To make a longer story shorter, with lots of patience, faith and prayer I received the call that a heart had been donated and was given new life 4 days short of 2 months on August 4th, 1986. Over the past 21 yrs. there have been many challenges as well as blessings. Colleen and I have 3 healthy boys, which we were told was a real miracle since there were issues around the effects of the medications on our ability to have children. All three boys have grown to be fine young men with whom I enjoy many outdoor and sporting activities. Colleen has been a tower of strength through all this and continues to show great patience and love for me during those times when I am moody and irritable. For the past 3 yrs. I have been training and running triathlons with a life goal to be the first Heart transplant to complete the Ironman which I hope to be realized August 24th, 2008.

Why the longevity?

What do I attribute my longevity as a Heart Transplant to:
· A faithful, loving God and family
· The transplant team of the University of Alberta that has taken care of me for 20 out of the 21 years post transplant.
· Dr. Mark Haykowski friend and researcher of the effects of exercise on the transplanted heart.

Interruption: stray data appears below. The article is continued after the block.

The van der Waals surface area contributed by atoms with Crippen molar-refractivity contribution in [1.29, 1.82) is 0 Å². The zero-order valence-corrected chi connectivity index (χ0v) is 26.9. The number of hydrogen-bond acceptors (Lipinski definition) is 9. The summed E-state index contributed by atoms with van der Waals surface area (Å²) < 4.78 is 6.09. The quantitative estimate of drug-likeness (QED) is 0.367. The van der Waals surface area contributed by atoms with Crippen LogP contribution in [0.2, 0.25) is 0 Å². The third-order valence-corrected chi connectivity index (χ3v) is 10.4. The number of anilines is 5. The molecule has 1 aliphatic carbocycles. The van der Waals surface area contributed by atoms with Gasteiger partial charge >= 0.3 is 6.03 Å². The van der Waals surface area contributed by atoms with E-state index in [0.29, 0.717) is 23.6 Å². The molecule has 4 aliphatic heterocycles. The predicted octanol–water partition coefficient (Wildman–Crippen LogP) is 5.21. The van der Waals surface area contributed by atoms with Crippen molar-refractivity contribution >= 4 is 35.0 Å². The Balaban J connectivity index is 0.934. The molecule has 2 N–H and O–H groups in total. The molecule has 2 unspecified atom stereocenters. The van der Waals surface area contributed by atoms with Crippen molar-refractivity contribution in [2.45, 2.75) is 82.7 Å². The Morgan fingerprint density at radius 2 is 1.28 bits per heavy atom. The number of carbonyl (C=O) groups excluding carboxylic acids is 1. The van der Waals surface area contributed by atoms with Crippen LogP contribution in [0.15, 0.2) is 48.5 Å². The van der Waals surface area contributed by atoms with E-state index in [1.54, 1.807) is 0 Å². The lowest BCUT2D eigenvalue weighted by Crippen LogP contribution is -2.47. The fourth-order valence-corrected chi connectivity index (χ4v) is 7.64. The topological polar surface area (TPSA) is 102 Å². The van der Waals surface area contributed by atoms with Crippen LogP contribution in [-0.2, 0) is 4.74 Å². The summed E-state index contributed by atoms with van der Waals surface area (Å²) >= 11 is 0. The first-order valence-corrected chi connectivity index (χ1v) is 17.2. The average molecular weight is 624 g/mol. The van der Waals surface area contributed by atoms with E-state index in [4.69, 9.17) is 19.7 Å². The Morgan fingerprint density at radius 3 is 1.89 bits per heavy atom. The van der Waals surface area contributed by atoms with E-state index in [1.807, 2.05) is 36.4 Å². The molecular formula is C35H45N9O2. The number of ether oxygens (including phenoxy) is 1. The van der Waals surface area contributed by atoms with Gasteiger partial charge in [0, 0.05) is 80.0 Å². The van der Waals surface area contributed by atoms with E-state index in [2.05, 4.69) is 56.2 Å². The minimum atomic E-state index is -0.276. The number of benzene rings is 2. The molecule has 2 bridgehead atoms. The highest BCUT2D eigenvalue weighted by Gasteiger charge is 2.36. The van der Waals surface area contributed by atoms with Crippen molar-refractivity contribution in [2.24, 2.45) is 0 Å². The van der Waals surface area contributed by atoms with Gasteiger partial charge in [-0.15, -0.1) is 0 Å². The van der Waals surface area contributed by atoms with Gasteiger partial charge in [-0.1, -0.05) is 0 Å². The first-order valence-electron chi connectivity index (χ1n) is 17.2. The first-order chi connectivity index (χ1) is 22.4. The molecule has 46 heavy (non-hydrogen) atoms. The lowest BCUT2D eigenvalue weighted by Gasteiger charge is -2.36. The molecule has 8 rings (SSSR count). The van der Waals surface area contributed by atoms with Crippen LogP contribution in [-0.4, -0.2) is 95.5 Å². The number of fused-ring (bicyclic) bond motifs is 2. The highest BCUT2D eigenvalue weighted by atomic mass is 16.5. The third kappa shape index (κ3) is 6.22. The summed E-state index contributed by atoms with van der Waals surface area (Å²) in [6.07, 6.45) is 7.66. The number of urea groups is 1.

· Ken Riess friend and triathlon coach who inspires me to push the limits of a Heart Transplants physical fitness.
· GoodHearts Mentoring Foundation members that inspire me, in spite of the physical challenges they face, through their perseverance, determination, and desire to live healthy and productive lives.
· The organizations that promote donor awareness and support my efforts in becoming an Ironman.
Without these people in my life I would not be alive today let alone training and believing that I have the ability to complete an Ironman.


Final Questions

Two final question remain to be answered.

What motivates me to keep pressing on?

Does a Heart Transplant recipient have the ability to meet the requirements of both a physically and psychologically demanding exercise program in preparation for and completion of an Ironman event?